- 27 Sep 19
25 years ago today, R.E.M. released their ninth studio album, Monster. To mark the occasion, we're revisiting our original review of the classic album.
Well, it's about time this crowd came up with a second album. I suppose the fact that they’ve finally decided to write a bunch of original songs accounts for the delay.
No, do not adjust your horizontal hold; your correspondent hasn’t entirely lost his grip on reality. The band to which I refer are The Hindu Love Gods, a vintage souped-up model which R.E.M. dragged out of the garage a few years back in the company of Warren Zevon, for a run through a brash and invigorating set of R&B standards and the odd inspirational contemporary cover, like Prince’s ‘Raspberry Beret’.
Monster is more certainly a beast of a different colour, but in sonic terms at least, it harks back to the spirit, if not the letter, of the Hindu Love Gods, as R.E.M. once more crank up their amps to 11 to create a mandolin-free zone that nevertheless still manages to accommodate some entirely unexpected pleasures.
The opening three tracks, ‘What’s The Frequency Kenneth?’, ‘Crush With Eyeliner’ and ‘King Of Comedy’, leave you in no doubt that this is a monster of the Jurassic variety, all wild and snarling, spitting raw guitar chords and with feedback dripping off its claws. Which is not to say that this is bruisingly hardcore; R.E.M.’s facility for barbed hooks and melodies that snare, is still around to sweeten the pill and lighten the load.
The broodingly tense ‘I Don’t Sleep, I Dream’ finds Stipe evoking Morrison. That’s Jim, not Van, which means the mood is primal not spiritual, as the R.E.M. mainman teases out a lyric that posits sex as a metaphor for a meeting of minds or, perhaps, the other way ‘round. “I’ll settle for a cup of coffee but you know what I really need,” he half-sings through eyes that can only be heavy-lidded.
I think we do, Michael, and I also think the reviewer who described the next song, ‘Star 69’, as a topical piece about nuisance calls, may have missed the blatant innuendo. The soundtrack drives it home, for this is a textbook R.E.M. rave-up, a cascade of guitars and a waterfall of words building up to the kind of giddy sensory experience that begs to be described as orgasmic.
Balladic but still red-blooded, ‘Strange Currencies’ is the one that will have them swaying and striking matches when R.E.M. come to Slane, but after an extraordinary interlude to which we’ll later return, Godzilla lopes out of the garage again on ‘I Took Your Name’ with Stipe sounding a ringer for Iggy Pop and the band serving up their own pleasing interpretation of raw power.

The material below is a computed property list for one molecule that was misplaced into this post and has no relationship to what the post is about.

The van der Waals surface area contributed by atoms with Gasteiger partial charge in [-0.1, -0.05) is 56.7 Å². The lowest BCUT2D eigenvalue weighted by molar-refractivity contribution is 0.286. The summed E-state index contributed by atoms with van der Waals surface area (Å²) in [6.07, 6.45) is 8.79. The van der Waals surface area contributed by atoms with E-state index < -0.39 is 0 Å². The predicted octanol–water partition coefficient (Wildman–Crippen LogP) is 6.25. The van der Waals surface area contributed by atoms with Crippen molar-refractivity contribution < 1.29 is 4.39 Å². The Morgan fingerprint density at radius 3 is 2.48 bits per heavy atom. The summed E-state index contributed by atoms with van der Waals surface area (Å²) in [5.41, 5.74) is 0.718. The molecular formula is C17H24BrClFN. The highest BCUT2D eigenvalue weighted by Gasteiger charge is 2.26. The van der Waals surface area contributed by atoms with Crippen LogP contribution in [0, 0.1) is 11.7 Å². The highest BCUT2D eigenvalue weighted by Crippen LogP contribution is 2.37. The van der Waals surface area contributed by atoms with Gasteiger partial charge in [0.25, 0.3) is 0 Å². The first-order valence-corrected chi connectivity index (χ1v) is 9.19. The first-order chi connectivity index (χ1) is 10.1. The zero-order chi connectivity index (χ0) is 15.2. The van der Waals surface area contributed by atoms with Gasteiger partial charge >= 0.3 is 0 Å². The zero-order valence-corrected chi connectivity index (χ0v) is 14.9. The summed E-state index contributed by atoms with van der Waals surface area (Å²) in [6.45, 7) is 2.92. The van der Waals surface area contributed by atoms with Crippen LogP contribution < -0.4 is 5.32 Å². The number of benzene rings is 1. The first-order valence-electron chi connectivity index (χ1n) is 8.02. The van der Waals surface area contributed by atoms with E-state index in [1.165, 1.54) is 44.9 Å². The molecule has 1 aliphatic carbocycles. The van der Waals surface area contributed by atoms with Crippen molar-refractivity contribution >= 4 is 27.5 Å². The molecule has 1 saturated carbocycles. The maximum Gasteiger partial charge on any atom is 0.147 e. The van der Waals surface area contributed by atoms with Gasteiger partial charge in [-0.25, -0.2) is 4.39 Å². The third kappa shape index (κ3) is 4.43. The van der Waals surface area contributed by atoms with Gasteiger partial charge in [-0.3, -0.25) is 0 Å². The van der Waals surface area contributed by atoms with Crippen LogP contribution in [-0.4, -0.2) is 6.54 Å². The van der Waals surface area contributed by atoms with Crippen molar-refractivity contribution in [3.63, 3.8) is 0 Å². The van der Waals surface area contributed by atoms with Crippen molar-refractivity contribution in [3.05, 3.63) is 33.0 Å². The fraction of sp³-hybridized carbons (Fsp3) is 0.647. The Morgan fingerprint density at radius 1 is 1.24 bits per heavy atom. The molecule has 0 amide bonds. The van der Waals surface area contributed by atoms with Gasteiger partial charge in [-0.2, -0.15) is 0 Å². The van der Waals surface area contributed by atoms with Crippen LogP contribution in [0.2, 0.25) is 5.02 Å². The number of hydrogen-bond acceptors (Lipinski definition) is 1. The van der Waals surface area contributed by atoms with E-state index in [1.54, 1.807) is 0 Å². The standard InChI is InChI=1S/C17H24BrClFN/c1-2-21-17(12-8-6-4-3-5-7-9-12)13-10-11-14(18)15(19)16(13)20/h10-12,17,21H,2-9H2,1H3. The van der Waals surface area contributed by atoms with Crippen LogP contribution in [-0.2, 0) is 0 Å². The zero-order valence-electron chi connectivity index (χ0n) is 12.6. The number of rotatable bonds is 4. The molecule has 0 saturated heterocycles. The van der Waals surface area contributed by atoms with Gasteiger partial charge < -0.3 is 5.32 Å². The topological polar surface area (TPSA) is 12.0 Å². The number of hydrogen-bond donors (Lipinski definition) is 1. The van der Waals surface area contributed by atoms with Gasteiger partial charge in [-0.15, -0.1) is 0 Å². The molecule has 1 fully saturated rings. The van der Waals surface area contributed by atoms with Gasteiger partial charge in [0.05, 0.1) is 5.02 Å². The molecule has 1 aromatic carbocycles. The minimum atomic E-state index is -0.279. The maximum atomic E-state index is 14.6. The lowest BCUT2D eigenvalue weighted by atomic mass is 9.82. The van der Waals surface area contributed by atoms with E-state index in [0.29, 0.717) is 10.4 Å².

Elsewhere, Monster is sometimes in danger of toppling under the weight of its heaviness, as in ‘Let Me In’, a Peter Buck showcase that offers more in the way of bluster than substance, and ‘Circus Envy’, which wouldn’t have sounded out of place on an early Blue Oyster Cult album, were the song possessed of the saving grace of irony. (And with Stipe, who can really tell?)
Happily, Monster recovers to end on an impressive note. On first hearing, ‘You’ may sound lugubrious, but repeated playing reveals something of the strange, jagged beauty of Tom Verlaine’s post-Television work. All of this would be enough to make Monster recommended if not essential listening; what actually pushes it towards a five-star rating is the presence of two outstanding songs at the top of side two.
‘Bang And Blue’, has charms to soothe the savage beast in its sultry, mid-paced swing and a radical change for the chorus that produces one of the album’s most memorable refrains, but it’s ‘Tongue’ which will throw you right off your feet as if casually cuffed by old Mr Rex himself.
The irony is that this is easily Monster’s most unrepresentative song, a gorgeous concoction of Hammond organ, piano and Stipe falsetto that effortlessly evokes Stax, Al Green and the sensation of cool, crystal water on a parched tongue.
Monster may be largely an album of heart, lungs and groin, not to mention fang, tooth and claw, but with ‘Tongue’, R.E.M. reveal their soul to crown a generally impressive return with one of the year’s most outstanding listening experiences.